Shall he alone escape this law?
Fortuitoussly appearing for a moment in the World
He suddenly departs, never to return.
How can he know that the friends he has left
Are missing him and thinking of him?
Only the things that he used remain;
They look upon them and their tears flow.
University of California, San Francisco
This list is incomplete. If you know of other publications,
or find errors below, please contact Les Smith (email@example.com)
Brown, T. (1981). Intelligence and affectivity. [Translation
of Jean Piaget Intelligence et affectivité]. Palo Alto,
CA: Annual Review Monographs
Brown, T. & Thampy, K. (1985). The equilibration
of cognitive structures. [Translation, Jean Piaget, Equilibration
des structures cognitives]. Chicago: University of Chicago Press.
Reed, E., Turiel, E., Brown, T. (1996). Values and knowledge.
Mahwah, NJ: Lawrence Erlbaum Associates.
Brown, T. & Smith, L. (2003). Reductionism and the development
of knowledge. Mahwah, NJ: Erlbaum.
Brown, T. (in preparation). Pathway to
[Translation of Bärbel Inhelder & Guy Cellérier (eds). Le
cheminement des découvertes de l'enfant.] [The available
ms is a complete translation awaiting publication]
Brown, T. (1980). Foreword. In J. Piaget, Experiments in contradiction.
Chicago: University of Chicago Press.
Brown, T. (1986). Holzman's fences: chauvinism or confusion. Archives
of General Psychiatry, 43, 910-12.
Brown, T. & Weiss, L. (1987). Structures, procedures,
heuristics and affectivity. Archives de Psychologie, 55, 59-94.
Reprinted in L. Smith (1992). Jean Piaget: critical assessments.
Vol. 4. London: Routledge
Brown, T. (1988). Ships in the night. Human Development,
Brown, T. (1988). Why Vygotsky? The role of social interaction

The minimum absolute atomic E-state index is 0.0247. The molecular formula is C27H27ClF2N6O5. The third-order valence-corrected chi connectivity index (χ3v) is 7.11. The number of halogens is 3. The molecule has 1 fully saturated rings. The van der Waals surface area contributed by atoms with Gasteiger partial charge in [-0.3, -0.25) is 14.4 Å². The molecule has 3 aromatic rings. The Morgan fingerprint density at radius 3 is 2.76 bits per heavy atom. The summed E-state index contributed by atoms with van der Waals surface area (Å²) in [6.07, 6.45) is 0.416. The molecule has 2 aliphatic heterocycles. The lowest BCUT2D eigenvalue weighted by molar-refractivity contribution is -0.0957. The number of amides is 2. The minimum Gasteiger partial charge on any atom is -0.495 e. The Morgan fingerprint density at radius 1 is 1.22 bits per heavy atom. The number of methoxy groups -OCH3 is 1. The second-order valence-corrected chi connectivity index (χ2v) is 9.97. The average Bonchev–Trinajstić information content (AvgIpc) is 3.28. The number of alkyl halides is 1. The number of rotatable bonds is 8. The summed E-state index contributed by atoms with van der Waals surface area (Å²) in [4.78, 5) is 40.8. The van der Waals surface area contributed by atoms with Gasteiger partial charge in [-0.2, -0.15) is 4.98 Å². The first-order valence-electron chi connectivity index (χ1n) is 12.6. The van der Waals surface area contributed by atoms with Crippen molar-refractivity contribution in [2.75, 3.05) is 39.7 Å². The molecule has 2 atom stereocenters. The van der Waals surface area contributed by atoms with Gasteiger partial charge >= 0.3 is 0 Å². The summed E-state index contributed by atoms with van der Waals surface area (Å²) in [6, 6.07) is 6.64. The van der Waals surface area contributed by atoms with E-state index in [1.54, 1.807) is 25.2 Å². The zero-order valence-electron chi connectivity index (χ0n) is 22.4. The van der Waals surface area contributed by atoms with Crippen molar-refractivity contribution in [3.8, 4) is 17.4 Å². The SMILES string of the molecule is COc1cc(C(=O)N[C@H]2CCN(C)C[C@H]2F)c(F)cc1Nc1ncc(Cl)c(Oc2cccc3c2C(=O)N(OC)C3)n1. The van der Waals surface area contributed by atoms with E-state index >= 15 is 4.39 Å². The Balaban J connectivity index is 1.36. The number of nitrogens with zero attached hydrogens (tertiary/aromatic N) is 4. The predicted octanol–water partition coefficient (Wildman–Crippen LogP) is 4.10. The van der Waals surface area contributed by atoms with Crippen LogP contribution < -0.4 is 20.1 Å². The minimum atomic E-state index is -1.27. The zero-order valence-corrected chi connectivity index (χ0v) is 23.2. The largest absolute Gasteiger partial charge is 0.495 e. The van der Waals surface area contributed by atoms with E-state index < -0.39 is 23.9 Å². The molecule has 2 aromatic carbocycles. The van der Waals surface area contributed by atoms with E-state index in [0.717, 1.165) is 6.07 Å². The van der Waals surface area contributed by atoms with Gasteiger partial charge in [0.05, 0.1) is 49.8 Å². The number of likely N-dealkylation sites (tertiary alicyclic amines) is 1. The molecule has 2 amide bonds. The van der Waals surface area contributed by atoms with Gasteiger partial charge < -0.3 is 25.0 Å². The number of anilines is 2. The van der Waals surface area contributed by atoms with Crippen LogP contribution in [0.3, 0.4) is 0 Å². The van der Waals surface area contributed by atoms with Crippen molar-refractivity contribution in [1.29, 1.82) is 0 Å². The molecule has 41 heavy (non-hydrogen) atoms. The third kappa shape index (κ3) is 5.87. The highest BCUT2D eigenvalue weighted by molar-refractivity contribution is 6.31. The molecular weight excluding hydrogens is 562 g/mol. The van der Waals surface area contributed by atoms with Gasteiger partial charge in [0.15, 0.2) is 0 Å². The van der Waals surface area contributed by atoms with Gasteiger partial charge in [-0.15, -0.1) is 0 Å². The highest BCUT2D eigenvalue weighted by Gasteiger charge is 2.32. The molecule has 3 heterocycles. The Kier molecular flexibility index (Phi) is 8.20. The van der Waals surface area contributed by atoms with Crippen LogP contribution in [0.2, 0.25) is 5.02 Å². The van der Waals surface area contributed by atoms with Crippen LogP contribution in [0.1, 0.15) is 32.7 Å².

in constructing knowledge. The Quarterly Newsletter of the Laboratory
of Human Cognition,
Brown, T. (1990). The biological significance of affectivity.
In N. Stein, D. Leventhal, T. Trabasso (eds). Biological and psychological
perspectives on emotion. Hillsdale, NJ: Lawrence Erlbaum Associates.
Brown, T. (1991). Psychiatry's unholy marriage: psychoanalysis
and neuroscience. In D. Offer & M. Sabshin (eds). The diversity
of normal behaviour.
New York: Basic books.
Brown, T. (1993). Affective dimensions of meaning.
In W. Overton & D.
Palermo (eds). The nature and ontogenesis of meaning. Hillsdale,
NJ: Lawrence Erlbaum Associates.
Brown, T. (1994). Man is not a machine, but neither are machines organisms. Psychological
Inquiry, 5, 241-44.
Brown, T. (1995). Problems of the social psychology of childhood. In
L. Smith (ed), Jean Piaget's Sociological studies [Translation
of Jean Piaget's Etudes Sociologiques]. London: Routledge.
Brown, T. & Gribetz, M. (1995). Logical operations
and social life. In L. Smith (ed), Jean Piaget's Sociological studies [Translation
of Jean Piaget's Etudes Sociologiques]. London: Routledge.
Brown, T. (1996).Values, knowledge, and Piaget. In E. Reed, E. Turiel,
T. Brown (eds). Values and knowledge. Mahwah, NJ: Lawrence Erlbaum
Brown, T. (1997). ¿Es la teleonomía una categoría
del entendimiento? In R. Garcia (ed). La epistemologia genétíca
y la cienccia contemoránea. Barcelona: Gedisa.
Brown, T. (1998). Temptations of reductionism. El
Centro de Investgacion y de Estudios Avanzados, Mexico
Brown, T. & Kozak, A. (1998). Emotion and the possibility of psychologists
entering into heaven. In M. Mascolo & S. Griffin (eds). What
develops in emotional development? New York: Plenum Press.
Brown, T. (2001). Bärbel Inhelder and the fall of Valhalla. In
A. Tryphon & J. Vonèche (eds). Working with Piaget: essays
in honour of Bärbel Inhelder. Hove, UK: Psychology Press.
Brown, T. (2003). Reductionism and the circle of
the sciences. In T. Brown & L. Smith (2003). Reductionism and the development of
knowledge. Mahwah, NJ: Erlbaum.